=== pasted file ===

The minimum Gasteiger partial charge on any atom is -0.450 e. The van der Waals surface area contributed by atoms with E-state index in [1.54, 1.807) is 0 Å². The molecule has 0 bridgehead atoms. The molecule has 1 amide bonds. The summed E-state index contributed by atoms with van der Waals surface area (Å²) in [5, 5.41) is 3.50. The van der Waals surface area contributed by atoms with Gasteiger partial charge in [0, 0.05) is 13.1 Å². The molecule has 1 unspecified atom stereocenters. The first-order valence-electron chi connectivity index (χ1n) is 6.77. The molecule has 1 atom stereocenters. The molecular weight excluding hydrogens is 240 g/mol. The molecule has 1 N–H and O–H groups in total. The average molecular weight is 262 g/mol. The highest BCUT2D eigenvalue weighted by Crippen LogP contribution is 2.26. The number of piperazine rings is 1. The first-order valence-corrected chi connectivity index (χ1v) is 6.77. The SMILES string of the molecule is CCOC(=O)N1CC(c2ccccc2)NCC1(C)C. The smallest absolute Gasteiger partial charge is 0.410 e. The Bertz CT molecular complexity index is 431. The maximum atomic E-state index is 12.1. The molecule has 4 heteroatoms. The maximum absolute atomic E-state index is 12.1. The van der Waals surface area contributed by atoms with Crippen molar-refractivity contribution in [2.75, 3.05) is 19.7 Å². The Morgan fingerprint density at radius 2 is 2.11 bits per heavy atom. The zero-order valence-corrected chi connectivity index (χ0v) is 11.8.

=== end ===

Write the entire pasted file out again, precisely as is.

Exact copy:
The minimum Gasteiger partial charge on any atom is -0.450 e. The van der Waals surface area contributed by atoms with E-state index in [1.54, 1.807) is 0 Å². The molecule has 0 bridgehead atoms. The molecule has 1 amide bonds. The summed E-state index contributed by atoms with van der Waals surface area (Å²) in [5, 5.41) is 3.50. The van der Waals surface area contributed by atoms with Gasteiger partial charge in [0, 0.05) is 13.1 Å². The molecule has 1 unspecified atom stereocenters. The first-order valence-electron chi connectivity index (χ1n) is 6.77. The molecule has 1 atom stereocenters. The molecular weight excluding hydrogens is 240 g/mol. The molecule has 1 N–H and O–H groups in total. The average molecular weight is 262 g/mol. The highest BCUT2D eigenvalue weighted by Crippen LogP contribution is 2.26. The number of piperazine rings is 1. The first-order valence-corrected chi connectivity index (χ1v) is 6.77. The SMILES string of the molecule is CCOC(=O)N1CC(c2ccccc2)NCC1(C)C. The smallest absolute Gasteiger partial charge is 0.410 e. The Bertz CT molecular complexity index is 431. The maximum atomic E-state index is 12.1. The molecule has 4 heteroatoms. The maximum absolute atomic E-state index is 12.1. The van der Waals surface area contributed by atoms with Crippen molar-refractivity contribution in [2.75, 3.05) is 19.7 Å². The Morgan fingerprint density at radius 2 is 2.11 bits per heavy atom. The zero-order valence-corrected chi connectivity index (χ0v) is 11.8.